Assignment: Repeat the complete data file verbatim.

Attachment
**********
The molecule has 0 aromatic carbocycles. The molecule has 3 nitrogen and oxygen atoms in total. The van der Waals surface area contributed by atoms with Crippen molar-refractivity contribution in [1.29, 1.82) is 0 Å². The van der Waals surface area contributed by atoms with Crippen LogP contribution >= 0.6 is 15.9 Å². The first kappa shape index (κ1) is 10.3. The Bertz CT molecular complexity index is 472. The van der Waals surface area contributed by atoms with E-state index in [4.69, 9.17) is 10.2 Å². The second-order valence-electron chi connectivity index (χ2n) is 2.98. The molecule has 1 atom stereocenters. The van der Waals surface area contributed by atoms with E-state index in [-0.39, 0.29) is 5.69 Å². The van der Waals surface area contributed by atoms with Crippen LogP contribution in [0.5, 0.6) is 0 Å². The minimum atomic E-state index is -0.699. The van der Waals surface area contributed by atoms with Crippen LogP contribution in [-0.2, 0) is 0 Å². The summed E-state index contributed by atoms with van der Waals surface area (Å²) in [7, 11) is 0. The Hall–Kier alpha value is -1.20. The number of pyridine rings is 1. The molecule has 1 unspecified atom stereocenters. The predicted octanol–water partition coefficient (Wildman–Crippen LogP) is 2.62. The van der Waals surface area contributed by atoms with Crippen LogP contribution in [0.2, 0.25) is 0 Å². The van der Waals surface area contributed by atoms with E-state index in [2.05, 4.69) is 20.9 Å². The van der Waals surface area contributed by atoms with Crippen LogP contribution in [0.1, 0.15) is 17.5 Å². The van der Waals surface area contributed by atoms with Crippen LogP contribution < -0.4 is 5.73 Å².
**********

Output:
The molecule has 0 aromatic carbocycles. The molecule has 3 nitrogen and oxygen atoms in total. The van der Waals surface area contributed by atoms with Crippen molar-refractivity contribution in [1.29, 1.82) is 0 Å². The van der Waals surface area contributed by atoms with Crippen LogP contribution >= 0.6 is 15.9 Å². The first kappa shape index (κ1) is 10.3. The Bertz CT molecular complexity index is 472. The van der Waals surface area contributed by atoms with E-state index in [4.69, 9.17) is 10.2 Å². The second-order valence-electron chi connectivity index (χ2n) is 2.98. The molecule has 1 atom stereocenters. The van der Waals surface area contributed by atoms with E-state index in [-0.39, 0.29) is 5.69 Å². The van der Waals surface area contributed by atoms with Crippen LogP contribution in [0.5, 0.6) is 0 Å². The minimum atomic E-state index is -0.699. The van der Waals surface area contributed by atoms with Crippen LogP contribution in [-0.2, 0) is 0 Å². The summed E-state index contributed by atoms with van der Waals surface area (Å²) in [7, 11) is 0. The Hall–Kier alpha value is -1.20. The number of pyridine rings is 1. The molecule has 1 unspecified atom stereocenters. The predicted octanol–water partition coefficient (Wildman–Crippen LogP) is 2.62. The van der Waals surface area contributed by atoms with Crippen LogP contribution in [0.2, 0.25) is 0 Å². The van der Waals surface area contributed by atoms with E-state index in [2.05, 4.69) is 20.9 Å². The van der Waals surface area contributed by atoms with Crippen LogP contribution in [0.1, 0.15) is 17.5 Å². The van der Waals surface area contributed by atoms with Crippen LogP contribution < -0.4 is 5.73 Å².